Mental health/Gun control
Item: Concern that the Obama administration could impose a new ban on some semiautomatic weapons is driving worried gun owners to stockpile ammunition and cartridge reloading components at such a rate that manufacturers can’t meet demand. Associated Press, March 29.
Item: A bill to allow concealed guns on college campuses in Texas will likely trigger lively debate today when a House committee takes up the measure. Supporters tout the idea of allowing students to have guns on campus, saying it’s one way to counter a campus shooter. Dallas Morning News, March 29.
Item: Alleged Gunman’s Wife Worked at Nursing Home: The wife of the gunman who killed seven elderly patients and a nurse at a nursing home here on Sunday worked at the nursing home, the police said Monday morning. New York Times, March 30.
It took all of 30 seconds to collect those news stories off the internet. The bottom line is this: We’ve got a gun problem in the United States. But the gun problem may be but a symptom of larger issues in this country, and a reactive change to gun laws would be about as effective as a Band-Aid on a bullet wound.
Let’s face it: Americans love our guns. Seventy million Americans own guns. According to gallup.com, a recent USA Today/Gallup poll finds that 73 percent of Americans believe the Second Amendment guarantees the rights of Americans to own guns. They make us feel secure. They can help us protect our families.
We’re Nevadans—we love our guns even more than most Americans. But we’d have to be damned fools not to be able to see that America has a gun problem. So, where do we go from here?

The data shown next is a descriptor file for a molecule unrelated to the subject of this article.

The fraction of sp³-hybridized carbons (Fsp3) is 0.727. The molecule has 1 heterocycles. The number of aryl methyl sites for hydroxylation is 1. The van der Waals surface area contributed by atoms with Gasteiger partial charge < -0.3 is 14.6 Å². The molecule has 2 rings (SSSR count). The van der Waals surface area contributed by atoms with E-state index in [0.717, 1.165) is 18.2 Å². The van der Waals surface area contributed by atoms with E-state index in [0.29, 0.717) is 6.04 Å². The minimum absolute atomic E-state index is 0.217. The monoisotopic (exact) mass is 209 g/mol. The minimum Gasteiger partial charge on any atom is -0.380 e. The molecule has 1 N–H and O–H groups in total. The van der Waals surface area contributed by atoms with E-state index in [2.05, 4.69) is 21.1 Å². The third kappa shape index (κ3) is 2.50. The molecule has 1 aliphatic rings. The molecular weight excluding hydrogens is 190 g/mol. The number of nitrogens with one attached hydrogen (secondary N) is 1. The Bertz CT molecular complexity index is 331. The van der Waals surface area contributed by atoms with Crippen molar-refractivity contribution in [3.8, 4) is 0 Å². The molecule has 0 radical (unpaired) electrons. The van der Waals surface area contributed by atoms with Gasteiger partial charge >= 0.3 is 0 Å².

It’s a conundrum. Our Constitution, through the Second Amendment—even if it’s only through U.S. Supreme Court interpretation—guarantees us the right to bear arms. One school of thought says the Founding Fathers gave American citizens that right in order to allow us to protect ourselves against the government if the government became too powerful or despotic.
Think about that. Superior firepower in the days of single-shot muzzleloaders meant superior numbers. In a country where many or most homes were armed, not even a despotic army could have superior numbers.
That’s why things like automatic weapons have been generally available to average citizens in this country: The government has them. But even that logic has its limits. For example, it doesn’t seem right that our neighbor should have a nuclear weapon, even if the government owns many. Your neighbor might go crazy and kill a lot of people.
Let’s be pragmatic about this. In this country, there is no imaginable scenario by which an armed rebellion could overcome a despotic government. But just the same, we’re probably not giving up our guns and trusting the government never to become despotic.
Somehow, though, it seems in times of economic and political stress, those mass killings at nursing homes, traffic stops, places of employment and churches increase. It appears that way anyway.
Is it possible that now is the time for Americans to look at health care—and in particular—mental health care to help ensure that people don’t go crazy and take their legal guns and kill a lot of people?